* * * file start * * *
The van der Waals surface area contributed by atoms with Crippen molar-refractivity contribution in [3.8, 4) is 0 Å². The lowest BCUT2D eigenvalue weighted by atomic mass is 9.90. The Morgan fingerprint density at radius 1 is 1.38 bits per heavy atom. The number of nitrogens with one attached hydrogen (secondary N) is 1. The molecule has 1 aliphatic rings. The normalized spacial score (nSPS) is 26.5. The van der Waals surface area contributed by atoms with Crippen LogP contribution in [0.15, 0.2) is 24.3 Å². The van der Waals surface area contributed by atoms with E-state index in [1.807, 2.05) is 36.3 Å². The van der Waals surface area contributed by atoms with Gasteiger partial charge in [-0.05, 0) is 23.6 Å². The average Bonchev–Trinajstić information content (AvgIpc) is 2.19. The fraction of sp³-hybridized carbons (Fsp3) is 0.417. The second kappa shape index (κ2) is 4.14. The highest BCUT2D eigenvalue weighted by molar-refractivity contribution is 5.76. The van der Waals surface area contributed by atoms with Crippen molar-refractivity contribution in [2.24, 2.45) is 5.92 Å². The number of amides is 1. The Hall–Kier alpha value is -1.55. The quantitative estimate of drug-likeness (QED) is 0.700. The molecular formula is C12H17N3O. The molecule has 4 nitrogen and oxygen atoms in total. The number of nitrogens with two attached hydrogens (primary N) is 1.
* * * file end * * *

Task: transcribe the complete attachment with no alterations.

The van der Waals surface area contributed by atoms with Crippen molar-refractivity contribution in [3.8, 4) is 0 Å². The lowest BCUT2D eigenvalue weighted by atomic mass is 9.90. The Morgan fingerprint density at radius 1 is 1.38 bits per heavy atom. The number of nitrogens with one attached hydrogen (secondary N) is 1. The molecule has 1 aliphatic rings. The normalized spacial score (nSPS) is 26.5. The van der Waals surface area contributed by atoms with Crippen LogP contribution in [0.15, 0.2) is 24.3 Å². The van der Waals surface area contributed by atoms with E-state index in [1.807, 2.05) is 36.3 Å². The van der Waals surface area contributed by atoms with Gasteiger partial charge in [-0.05, 0) is 23.6 Å². The average Bonchev–Trinajstić information content (AvgIpc) is 2.19. The fraction of sp³-hybridized carbons (Fsp3) is 0.417. The second kappa shape index (κ2) is 4.14. The highest BCUT2D eigenvalue weighted by molar-refractivity contribution is 5.76. The van der Waals surface area contributed by atoms with Crippen molar-refractivity contribution in [2.24, 2.45) is 5.92 Å². The number of amides is 1. The Hall–Kier alpha value is -1.55. The quantitative estimate of drug-likeness (QED) is 0.700. The molecular formula is C12H17N3O. The molecule has 4 nitrogen and oxygen atoms in total. The number of nitrogens with two attached hydrogens (primary N) is 1.